What is the Corona Virus?
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The coronavirus is a type of common virus that can infect your nose, sinuses, or upper throat. They can spread much like cold viruses. Almost everyone gets a coronavirus infection at least once in their life, most likely as a young child.
Most coronaviruses are not dangerous, but some are. Those that cause Middle East respiratory syndrome (MERS) or severe acute respiratory syndrome (SARS ) can be deadly.
Coronaviruses are a family of viruses known for containing strains that cause potentially deadly diseases in mammals and birds. In humans, they’re typically spread via airborne droplets of fluid produced by infected individuals.
Influenza, commonly known as the “flu,” is an extremely contagious respiratory illness caused by influenza A or B viruses. Flu appears most frequently in winter and early spring. The flu virus attacks the body by spreading through the upper and/or lower respiratory tract.
The similarities between the coronaviruses and the flu virus as looked at under a microscope are very similar.
Serious outcomes of flu infection can result in hospitalization or death. Some people, such as older people, young children, and people with certain health conditions, are at high risk of serious flu complications. There are two main types of influenza (flu) viruses: Types A and B. The influenza A and B viruses that routinely spread in people (human influenza viruses) are responsible for seasonal flu epidemics each year.
Coronavirus and the Flu
Each year, from around October through May, international health coverage is primarily focused on the flu—and with good reason: The flu is notoriously infectious and can cause up to 45 million illnesses each year, according to the Centers for Disease Control and Prevention. But this year, the new coronavirus outbreak (aka, COVID-19) is dominating the headlines, causing hundreds of thousands of Americans to fall ill since the start of the outbreak. Both viruses—influenza and coronavirus—are highly infectious diseases with similar symptoms, transmission, and prevention methods, but is one necessarily worse than the other? Here, infectious disease experts across the US compare all aspects of both illnesses, to determine whether coronavirus is any worse than the flu—or vice-versa.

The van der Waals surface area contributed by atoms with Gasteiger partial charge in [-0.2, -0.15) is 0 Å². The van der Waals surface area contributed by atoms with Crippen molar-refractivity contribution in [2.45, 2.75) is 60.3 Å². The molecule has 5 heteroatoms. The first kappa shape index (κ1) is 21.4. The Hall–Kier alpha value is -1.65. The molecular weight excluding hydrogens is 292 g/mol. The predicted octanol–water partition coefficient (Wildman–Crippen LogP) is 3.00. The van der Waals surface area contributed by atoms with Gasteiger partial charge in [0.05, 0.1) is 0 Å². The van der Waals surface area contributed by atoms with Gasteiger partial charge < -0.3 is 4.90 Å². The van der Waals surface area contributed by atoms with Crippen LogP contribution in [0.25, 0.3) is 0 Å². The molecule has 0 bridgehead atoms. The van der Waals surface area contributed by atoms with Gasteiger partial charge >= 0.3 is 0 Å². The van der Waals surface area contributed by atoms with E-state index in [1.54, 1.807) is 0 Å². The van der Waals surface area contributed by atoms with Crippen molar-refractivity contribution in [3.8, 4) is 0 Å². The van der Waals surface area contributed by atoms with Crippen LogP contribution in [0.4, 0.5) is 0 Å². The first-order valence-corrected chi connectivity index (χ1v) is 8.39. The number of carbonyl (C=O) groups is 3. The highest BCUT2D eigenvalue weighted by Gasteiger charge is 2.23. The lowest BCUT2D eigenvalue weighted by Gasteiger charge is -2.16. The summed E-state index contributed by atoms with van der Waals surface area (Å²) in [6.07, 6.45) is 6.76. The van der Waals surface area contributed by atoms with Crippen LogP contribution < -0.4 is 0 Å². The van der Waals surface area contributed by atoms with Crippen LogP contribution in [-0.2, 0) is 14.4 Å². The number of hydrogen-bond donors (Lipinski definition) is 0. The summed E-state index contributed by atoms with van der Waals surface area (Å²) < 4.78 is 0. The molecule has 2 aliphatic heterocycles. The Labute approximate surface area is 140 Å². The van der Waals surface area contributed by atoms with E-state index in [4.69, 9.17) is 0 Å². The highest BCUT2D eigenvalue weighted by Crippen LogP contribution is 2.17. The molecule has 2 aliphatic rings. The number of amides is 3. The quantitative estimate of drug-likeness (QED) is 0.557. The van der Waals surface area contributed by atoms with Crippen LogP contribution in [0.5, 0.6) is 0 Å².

Both seasonal flu viruses (which include influenza A and influenza B viruses) and COVID-19 are contagious viruses that cause respiratory illness. According to the CDC, the flu typically manifests itself in symptoms such as fever, cough, sore throat, muscle aches, headaches, runny or stuffy nose, fatigue, and occasionally, vomiting and diarrhea—typically, the latter two are more common in children.
Those flu symptoms often come on suddenly after an incubation period of two to five days. While the majority of people infected with the flu will be fully recovered in about two weeks, for some people (most often those with compromised immune systems), the flu can lead to complications like pneumonia. According to recent data from the CDC, this year just 1% of people suffering from the flu have been hospitalized.
The CDC describes a wide range of symptoms, such as fever; cough; shortness of breath or difficulty breathing; chills or shaking with chills; muscle pain; headache; sore throat; and loss of taste or smell, coming on two to 14 days after exposure to the virus. One study, involving just 100 people with the virus, published January 30 in The Lancet, noted that the most common symptoms were fever, cough, and shortness of breath, with approximately 5% reporting sore throat and runny nose, and just 1-2% reporting diarrhea, nausea, and vomiting.